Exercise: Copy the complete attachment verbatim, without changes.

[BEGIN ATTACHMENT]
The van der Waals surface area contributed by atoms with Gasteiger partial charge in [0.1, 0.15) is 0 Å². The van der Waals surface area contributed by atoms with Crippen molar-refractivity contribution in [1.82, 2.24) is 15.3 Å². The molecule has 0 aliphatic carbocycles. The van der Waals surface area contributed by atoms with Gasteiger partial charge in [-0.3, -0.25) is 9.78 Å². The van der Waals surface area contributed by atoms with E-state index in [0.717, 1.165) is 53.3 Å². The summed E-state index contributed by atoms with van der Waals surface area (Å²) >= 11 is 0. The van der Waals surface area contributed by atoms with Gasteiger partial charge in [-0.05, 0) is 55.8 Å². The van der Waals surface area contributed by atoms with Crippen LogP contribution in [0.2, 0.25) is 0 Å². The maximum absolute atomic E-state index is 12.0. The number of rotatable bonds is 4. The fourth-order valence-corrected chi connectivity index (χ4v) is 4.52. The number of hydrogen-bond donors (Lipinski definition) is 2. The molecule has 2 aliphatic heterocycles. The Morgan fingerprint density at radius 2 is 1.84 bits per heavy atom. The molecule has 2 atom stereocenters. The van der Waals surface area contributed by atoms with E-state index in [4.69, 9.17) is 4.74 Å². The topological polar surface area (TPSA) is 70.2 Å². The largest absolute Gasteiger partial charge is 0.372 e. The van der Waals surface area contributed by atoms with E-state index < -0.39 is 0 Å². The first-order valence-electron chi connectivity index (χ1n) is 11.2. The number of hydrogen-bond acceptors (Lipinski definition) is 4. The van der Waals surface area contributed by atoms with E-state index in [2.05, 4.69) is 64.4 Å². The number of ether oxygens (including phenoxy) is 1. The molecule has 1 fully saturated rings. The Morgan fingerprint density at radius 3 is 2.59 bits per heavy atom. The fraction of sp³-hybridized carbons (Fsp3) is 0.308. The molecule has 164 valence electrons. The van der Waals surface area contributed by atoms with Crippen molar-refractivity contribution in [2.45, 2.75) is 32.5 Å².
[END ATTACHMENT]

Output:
The van der Waals surface area contributed by atoms with Gasteiger partial charge in [0.1, 0.15) is 0 Å². The van der Waals surface area contributed by atoms with Crippen molar-refractivity contribution in [1.82, 2.24) is 15.3 Å². The molecule has 0 aliphatic carbocycles. The van der Waals surface area contributed by atoms with Gasteiger partial charge in [-0.3, -0.25) is 9.78 Å². The van der Waals surface area contributed by atoms with E-state index in [0.717, 1.165) is 53.3 Å². The summed E-state index contributed by atoms with van der Waals surface area (Å²) >= 11 is 0. The van der Waals surface area contributed by atoms with Gasteiger partial charge in [-0.05, 0) is 55.8 Å². The van der Waals surface area contributed by atoms with Crippen LogP contribution in [0.2, 0.25) is 0 Å². The maximum absolute atomic E-state index is 12.0. The number of rotatable bonds is 4. The fourth-order valence-corrected chi connectivity index (χ4v) is 4.52. The number of hydrogen-bond donors (Lipinski definition) is 2. The molecule has 2 aliphatic heterocycles. The Morgan fingerprint density at radius 2 is 1.84 bits per heavy atom. The molecule has 2 atom stereocenters. The van der Waals surface area contributed by atoms with E-state index in [4.69, 9.17) is 4.74 Å². The topological polar surface area (TPSA) is 70.2 Å². The largest absolute Gasteiger partial charge is 0.372 e. The van der Waals surface area contributed by atoms with E-state index < -0.39 is 0 Å². The first-order valence-electron chi connectivity index (χ1n) is 11.2. The number of hydrogen-bond acceptors (Lipinski definition) is 4. The van der Waals surface area contributed by atoms with E-state index in [2.05, 4.69) is 64.4 Å². The number of ether oxygens (including phenoxy) is 1. The molecule has 1 fully saturated rings. The Morgan fingerprint density at radius 3 is 2.59 bits per heavy atom. The fraction of sp³-hybridized carbons (Fsp3) is 0.308. The molecule has 164 valence electrons. The van der Waals surface area contributed by atoms with Crippen molar-refractivity contribution in [2.45, 2.75) is 32.5 Å².